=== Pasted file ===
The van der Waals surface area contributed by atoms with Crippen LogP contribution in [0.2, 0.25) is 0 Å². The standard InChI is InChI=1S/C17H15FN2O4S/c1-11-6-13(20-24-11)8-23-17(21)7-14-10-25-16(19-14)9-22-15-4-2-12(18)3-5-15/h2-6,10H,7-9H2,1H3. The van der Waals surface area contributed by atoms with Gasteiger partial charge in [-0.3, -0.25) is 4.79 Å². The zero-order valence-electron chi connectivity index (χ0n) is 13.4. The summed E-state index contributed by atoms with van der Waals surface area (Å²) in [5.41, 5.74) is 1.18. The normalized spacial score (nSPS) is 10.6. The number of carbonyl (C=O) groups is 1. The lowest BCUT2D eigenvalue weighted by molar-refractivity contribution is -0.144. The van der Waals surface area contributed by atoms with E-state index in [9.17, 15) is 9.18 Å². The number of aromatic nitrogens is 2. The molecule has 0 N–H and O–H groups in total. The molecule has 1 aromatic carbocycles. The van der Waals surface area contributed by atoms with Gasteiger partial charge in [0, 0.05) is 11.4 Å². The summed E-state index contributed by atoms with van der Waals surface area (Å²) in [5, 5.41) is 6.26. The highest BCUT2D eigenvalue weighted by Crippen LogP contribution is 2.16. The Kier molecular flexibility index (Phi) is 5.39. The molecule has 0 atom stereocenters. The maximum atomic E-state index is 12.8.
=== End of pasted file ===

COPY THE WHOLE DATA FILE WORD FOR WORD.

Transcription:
The van der Waals surface area contributed by atoms with Crippen LogP contribution in [0.2, 0.25) is 0 Å². The standard InChI is InChI=1S/C17H15FN2O4S/c1-11-6-13(20-24-11)8-23-17(21)7-14-10-25-16(19-14)9-22-15-4-2-12(18)3-5-15/h2-6,10H,7-9H2,1H3. The van der Waals surface area contributed by atoms with Gasteiger partial charge in [-0.3, -0.25) is 4.79 Å². The zero-order valence-electron chi connectivity index (χ0n) is 13.4. The summed E-state index contributed by atoms with van der Waals surface area (Å²) in [5.41, 5.74) is 1.18. The normalized spacial score (nSPS) is 10.6. The number of carbonyl (C=O) groups is 1. The lowest BCUT2D eigenvalue weighted by molar-refractivity contribution is -0.144. The van der Waals surface area contributed by atoms with E-state index in [9.17, 15) is 9.18 Å². The number of aromatic nitrogens is 2. The molecule has 0 N–H and O–H groups in total. The molecule has 1 aromatic carbocycles. The van der Waals surface area contributed by atoms with Gasteiger partial charge in [0, 0.05) is 11.4 Å². The summed E-state index contributed by atoms with van der Waals surface area (Å²) in [5, 5.41) is 6.26. The highest BCUT2D eigenvalue weighted by Crippen LogP contribution is 2.16. The Kier molecular flexibility index (Phi) is 5.39. The molecule has 0 atom stereocenters. The maximum atomic E-state index is 12.8.